It’s already scary to have trouble breathing, swallowing, or constant pain in your neck. And more often than not, it goes away.
But for some living with thyroid cancer, it’s an everyday reality.
If you have thyroid cancer, or know someone who does, knowing what to expect can help you and your loved one. We gathered information from trusted sources to help you know all you can about thyroid cancer and how to live with it.
Thyroid cancer occurs in the cells of the thyroid - your butterfly-shaped gland in your throat. Because the thyroid regulates heart rate, blood pressure, temperature, weight and metabolism, it’s important to make sure it’s healthy.
Fortunately, there’s good news! Thyroid cancer isn’t common among Americans, and it can even be cured with treatment.
Rates are increasing, but doctors believe it is because new technology allows them to find small thyroid cancers that may not have been found in the past.
Thyroid cancer is linked with a number of conditions but the exact cause of most thyroid cancers is unknown. But, like, other cancers, several risk factors exist that make a person more likely to get the disease.
AGE AND GENDER
For unclear reasons thyroid cancers (like almost all diseases of the thyroid) occur about 3 times more often in women than in men.
For unclear reasons, thyroid cancers occur three times more often in women than men. It can occur at any age, but the risks peak earlier for women (40s or 50s) than men (60s or 70s). (2)
Several inherited conditions have been linked to different types of thyroid cancer. Still, most people who develop thyroid cancer do not have an inherited condition or a family history of the disease. Some possible genetic risk factors include:
Having an immediate family member (parent, brother, sister) with thyroid cancer, even with no hereditary factors, increases your risk of thyroid cancer. The genetic basis is unclear at this time. (3)
More good news! Although these are still harmful, it can be easily avoidable.
A DIET LOW IN IODINE
Follicular thyroid cancers are more common in areas of the world where people’s diets are low in iodine. In the United States, most people get enough iodine in their diet because it is added to table salt and other foods.
Radiation exposure is a proven risk factor for thyroid cancer. Sources of such radiation include certain medical treatments and radiation fallout from power plant accidents or nuclear weapons.
Having had head or neck radiation treatments in childhood is a risk factor for thyroid cancer. Risk depends on how much radiation is given and the age of the child. In general, the risk increases with larger doses and with younger age at treatment. (4)
To begin this section, a thyroid nodule is a lump on the thyroid.
Thyroid nodules are common, and the proportion of nodules that are cancerous is low. It can be fatal or it can be stagnant, depending on the lump.
When you do have a nodule, your doctor will look at the size, growth, and view the nodule via ultrasound to see if investigation is required.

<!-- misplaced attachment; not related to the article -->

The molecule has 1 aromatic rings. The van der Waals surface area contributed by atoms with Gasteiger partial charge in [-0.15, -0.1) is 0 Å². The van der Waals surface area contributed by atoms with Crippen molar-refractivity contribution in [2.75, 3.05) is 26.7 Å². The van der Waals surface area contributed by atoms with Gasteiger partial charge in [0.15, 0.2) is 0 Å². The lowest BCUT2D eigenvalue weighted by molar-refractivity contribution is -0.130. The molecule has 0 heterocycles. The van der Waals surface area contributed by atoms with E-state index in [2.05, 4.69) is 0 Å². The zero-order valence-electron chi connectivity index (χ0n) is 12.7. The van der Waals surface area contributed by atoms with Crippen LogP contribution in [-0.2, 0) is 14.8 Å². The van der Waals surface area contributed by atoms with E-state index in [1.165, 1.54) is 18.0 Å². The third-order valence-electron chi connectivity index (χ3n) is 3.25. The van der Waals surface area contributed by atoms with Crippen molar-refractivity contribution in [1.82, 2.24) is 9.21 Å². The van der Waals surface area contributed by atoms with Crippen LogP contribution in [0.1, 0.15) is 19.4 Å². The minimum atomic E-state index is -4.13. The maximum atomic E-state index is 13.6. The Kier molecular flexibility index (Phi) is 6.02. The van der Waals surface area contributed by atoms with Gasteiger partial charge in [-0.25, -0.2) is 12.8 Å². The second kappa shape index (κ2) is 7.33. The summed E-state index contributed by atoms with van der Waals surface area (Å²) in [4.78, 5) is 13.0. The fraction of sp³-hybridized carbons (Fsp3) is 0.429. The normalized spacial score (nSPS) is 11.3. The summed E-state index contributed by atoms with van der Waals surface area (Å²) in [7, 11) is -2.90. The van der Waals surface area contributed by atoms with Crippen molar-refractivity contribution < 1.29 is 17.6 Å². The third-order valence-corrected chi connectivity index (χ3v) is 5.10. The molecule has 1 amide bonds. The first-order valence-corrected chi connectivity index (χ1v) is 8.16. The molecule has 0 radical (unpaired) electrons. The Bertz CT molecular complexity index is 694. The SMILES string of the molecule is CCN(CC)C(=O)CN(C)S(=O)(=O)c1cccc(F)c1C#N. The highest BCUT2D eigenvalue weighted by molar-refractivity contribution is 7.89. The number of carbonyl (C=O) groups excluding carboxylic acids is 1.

By age 50, approximately 70% of women will have nodules. Up to 95% of these nodules are benign - non-cancerous. Although they won’t be fatal, it is still important to go to your doctor and have them inspected. (5)
Thyroid cancer typically doesn't cause any signs or symptoms early in the disease. As thyroid cancer grows, it may cause:
If you experience any of these signs or symptoms, make an appointment with your doctor. Thyroid cancer isn't common, so your doctor may investigate other causes of your signs and symptoms first. (6)
If you are diagnosed with thyroid cancer, specific treatment will be needed. There are five different kinds of thyroid cancer, each one different from the other. (7)
When there’s a will, there’s a way, and there is one with thyroid cancer. Thankfully, thyroid cancer can be maintained with proper treatment. Below are 5 different ways thyroid cancer can be treated: (8)
You know about thyroid cancer. Now it’s time to raise awareness. The best way to reach this message to others is to start the conversation about thyroid cancer.
You can also go to local thyroid awareness programs and talk to activists there. They should give out awareness materials so you can take home your own tool of exposure.
Post flyers on bulletin boards at your local work or school. This will reach large amounts of people in a short time-frame.
Share your thyroid cancer story with friends, family, a stranger.
Wear or pass out silicone wristbands! Teal, pink, and blue are the colors associated with thyroid cancer. We can help you design wristbands that raise awareness at rapidwristbands.com!
September is Thyroid Cancer Awareness Month. You can do any of these things throughout the year, but during September it will be particularly effective. Add an awareness message to your email signature.
Lastly, donate your time or money to organizations that do research, or raise money to support research.
We hope that this article has been informative and helpful. Thyroid cancer, though mild among Americans, still isn’t to be taken lightly. If you have more questions, contact your doctor or the site references below offer more tools that will help you.